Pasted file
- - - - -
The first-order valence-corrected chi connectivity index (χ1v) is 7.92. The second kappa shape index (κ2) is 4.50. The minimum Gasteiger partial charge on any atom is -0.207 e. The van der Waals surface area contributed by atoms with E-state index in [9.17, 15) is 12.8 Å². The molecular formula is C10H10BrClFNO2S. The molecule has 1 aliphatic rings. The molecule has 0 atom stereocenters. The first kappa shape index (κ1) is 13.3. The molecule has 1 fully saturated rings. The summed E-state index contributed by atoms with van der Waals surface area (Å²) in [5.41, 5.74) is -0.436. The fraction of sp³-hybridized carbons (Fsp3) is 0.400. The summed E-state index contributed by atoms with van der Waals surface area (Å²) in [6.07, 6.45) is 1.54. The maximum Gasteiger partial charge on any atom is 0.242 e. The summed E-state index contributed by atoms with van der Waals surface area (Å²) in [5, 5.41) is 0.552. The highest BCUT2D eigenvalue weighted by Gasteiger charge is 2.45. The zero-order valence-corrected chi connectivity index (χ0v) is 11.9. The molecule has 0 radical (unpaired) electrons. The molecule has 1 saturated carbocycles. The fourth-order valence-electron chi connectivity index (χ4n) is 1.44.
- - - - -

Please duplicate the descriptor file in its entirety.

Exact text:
The first-order valence-corrected chi connectivity index (χ1v) is 7.92. The second kappa shape index (κ2) is 4.50. The minimum Gasteiger partial charge on any atom is -0.207 e. The van der Waals surface area contributed by atoms with E-state index in [9.17, 15) is 12.8 Å². The molecular formula is C10H10BrClFNO2S. The molecule has 1 aliphatic rings. The molecule has 0 atom stereocenters. The first kappa shape index (κ1) is 13.3. The molecule has 1 fully saturated rings. The summed E-state index contributed by atoms with van der Waals surface area (Å²) in [5.41, 5.74) is -0.436. The fraction of sp³-hybridized carbons (Fsp3) is 0.400. The summed E-state index contributed by atoms with van der Waals surface area (Å²) in [6.07, 6.45) is 1.54. The maximum Gasteiger partial charge on any atom is 0.242 e. The summed E-state index contributed by atoms with van der Waals surface area (Å²) in [5, 5.41) is 0.552. The highest BCUT2D eigenvalue weighted by Gasteiger charge is 2.45. The zero-order valence-corrected chi connectivity index (χ0v) is 11.9. The molecule has 0 radical (unpaired) electrons. The molecule has 1 saturated carbocycles. The fourth-order valence-electron chi connectivity index (χ4n) is 1.44.